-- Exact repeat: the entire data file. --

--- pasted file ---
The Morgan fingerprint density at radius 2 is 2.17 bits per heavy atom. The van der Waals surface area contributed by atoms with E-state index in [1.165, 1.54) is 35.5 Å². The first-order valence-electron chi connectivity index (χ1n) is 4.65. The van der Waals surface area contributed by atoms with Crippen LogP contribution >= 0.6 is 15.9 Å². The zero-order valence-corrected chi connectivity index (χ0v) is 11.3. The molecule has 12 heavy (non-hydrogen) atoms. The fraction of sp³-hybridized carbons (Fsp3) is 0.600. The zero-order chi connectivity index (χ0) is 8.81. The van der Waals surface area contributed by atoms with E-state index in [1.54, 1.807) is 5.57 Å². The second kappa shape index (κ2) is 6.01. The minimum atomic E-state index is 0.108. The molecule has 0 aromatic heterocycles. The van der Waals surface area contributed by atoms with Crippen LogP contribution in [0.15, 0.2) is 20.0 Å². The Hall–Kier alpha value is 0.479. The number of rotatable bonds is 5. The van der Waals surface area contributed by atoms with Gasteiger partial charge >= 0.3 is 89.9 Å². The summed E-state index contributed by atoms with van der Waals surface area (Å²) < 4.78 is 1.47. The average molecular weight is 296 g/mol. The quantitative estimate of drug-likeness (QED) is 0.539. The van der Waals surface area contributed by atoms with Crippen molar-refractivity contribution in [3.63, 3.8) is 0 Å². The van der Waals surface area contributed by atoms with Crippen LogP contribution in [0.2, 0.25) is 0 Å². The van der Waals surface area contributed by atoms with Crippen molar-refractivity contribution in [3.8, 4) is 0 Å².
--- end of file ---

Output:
The Morgan fingerprint density at radius 2 is 2.17 bits per heavy atom. The van der Waals surface area contributed by atoms with E-state index in [1.165, 1.54) is 35.5 Å². The first-order valence-electron chi connectivity index (χ1n) is 4.65. The van der Waals surface area contributed by atoms with Crippen LogP contribution >= 0.6 is 15.9 Å². The zero-order valence-corrected chi connectivity index (χ0v) is 11.3. The molecule has 12 heavy (non-hydrogen) atoms. The fraction of sp³-hybridized carbons (Fsp3) is 0.600. The zero-order chi connectivity index (χ0) is 8.81. The van der Waals surface area contributed by atoms with E-state index in [1.54, 1.807) is 5.57 Å². The second kappa shape index (κ2) is 6.01. The minimum atomic E-state index is 0.108. The molecule has 0 aromatic heterocycles. The van der Waals surface area contributed by atoms with Crippen LogP contribution in [0.15, 0.2) is 20.0 Å². The Hall–Kier alpha value is 0.479. The number of rotatable bonds is 5. The van der Waals surface area contributed by atoms with Gasteiger partial charge >= 0.3 is 89.9 Å². The summed E-state index contributed by atoms with van der Waals surface area (Å²) < 4.78 is 1.47. The average molecular weight is 296 g/mol. The quantitative estimate of drug-likeness (QED) is 0.539. The van der Waals surface area contributed by atoms with Crippen molar-refractivity contribution in [3.63, 3.8) is 0 Å². The van der Waals surface area contributed by atoms with Crippen LogP contribution in [0.2, 0.25) is 0 Å². The van der Waals surface area contributed by atoms with Crippen molar-refractivity contribution in [3.8, 4) is 0 Å².